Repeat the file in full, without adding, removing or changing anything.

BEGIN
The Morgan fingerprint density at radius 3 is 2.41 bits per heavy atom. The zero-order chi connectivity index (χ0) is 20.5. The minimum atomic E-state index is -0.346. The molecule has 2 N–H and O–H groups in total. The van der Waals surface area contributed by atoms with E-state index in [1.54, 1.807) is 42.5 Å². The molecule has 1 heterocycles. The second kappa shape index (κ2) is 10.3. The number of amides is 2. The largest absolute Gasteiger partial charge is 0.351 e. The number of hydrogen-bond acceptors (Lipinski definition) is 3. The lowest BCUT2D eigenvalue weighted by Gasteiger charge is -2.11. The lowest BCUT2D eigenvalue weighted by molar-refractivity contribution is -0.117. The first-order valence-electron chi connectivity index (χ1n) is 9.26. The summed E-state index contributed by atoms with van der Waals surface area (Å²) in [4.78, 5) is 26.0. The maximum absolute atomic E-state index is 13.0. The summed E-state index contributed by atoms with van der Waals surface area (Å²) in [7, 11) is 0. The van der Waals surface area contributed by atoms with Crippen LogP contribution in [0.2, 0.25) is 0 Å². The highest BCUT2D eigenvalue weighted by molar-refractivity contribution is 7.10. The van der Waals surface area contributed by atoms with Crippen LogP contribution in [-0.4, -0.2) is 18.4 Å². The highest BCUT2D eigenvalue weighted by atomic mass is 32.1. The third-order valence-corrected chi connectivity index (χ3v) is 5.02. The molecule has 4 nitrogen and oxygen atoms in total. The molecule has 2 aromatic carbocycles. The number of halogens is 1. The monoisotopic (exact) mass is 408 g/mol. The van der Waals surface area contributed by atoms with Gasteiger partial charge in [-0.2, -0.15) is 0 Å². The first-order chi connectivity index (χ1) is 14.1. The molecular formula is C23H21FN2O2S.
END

The Morgan fingerprint density at radius 3 is 2.41 bits per heavy atom. The zero-order chi connectivity index (χ0) is 20.5. The minimum atomic E-state index is -0.346. The molecule has 2 N–H and O–H groups in total. The van der Waals surface area contributed by atoms with E-state index in [1.54, 1.807) is 42.5 Å². The molecule has 1 heterocycles. The second kappa shape index (κ2) is 10.3. The number of amides is 2. The largest absolute Gasteiger partial charge is 0.351 e. The number of hydrogen-bond acceptors (Lipinski definition) is 3. The lowest BCUT2D eigenvalue weighted by Gasteiger charge is -2.11. The lowest BCUT2D eigenvalue weighted by molar-refractivity contribution is -0.117. The first-order valence-electron chi connectivity index (χ1n) is 9.26. The summed E-state index contributed by atoms with van der Waals surface area (Å²) in [4.78, 5) is 26.0. The maximum absolute atomic E-state index is 13.0. The summed E-state index contributed by atoms with van der Waals surface area (Å²) in [7, 11) is 0. The van der Waals surface area contributed by atoms with Crippen LogP contribution in [0.2, 0.25) is 0 Å². The highest BCUT2D eigenvalue weighted by molar-refractivity contribution is 7.10. The van der Waals surface area contributed by atoms with Crippen LogP contribution in [-0.4, -0.2) is 18.4 Å². The highest BCUT2D eigenvalue weighted by atomic mass is 32.1. The third-order valence-corrected chi connectivity index (χ3v) is 5.02. The molecule has 4 nitrogen and oxygen atoms in total. The molecule has 2 aromatic carbocycles. The number of halogens is 1. The monoisotopic (exact) mass is 408 g/mol. The van der Waals surface area contributed by atoms with Gasteiger partial charge in [-0.2, -0.15) is 0 Å². The first-order chi connectivity index (χ1) is 14.1. The molecular formula is C23H21FN2O2S.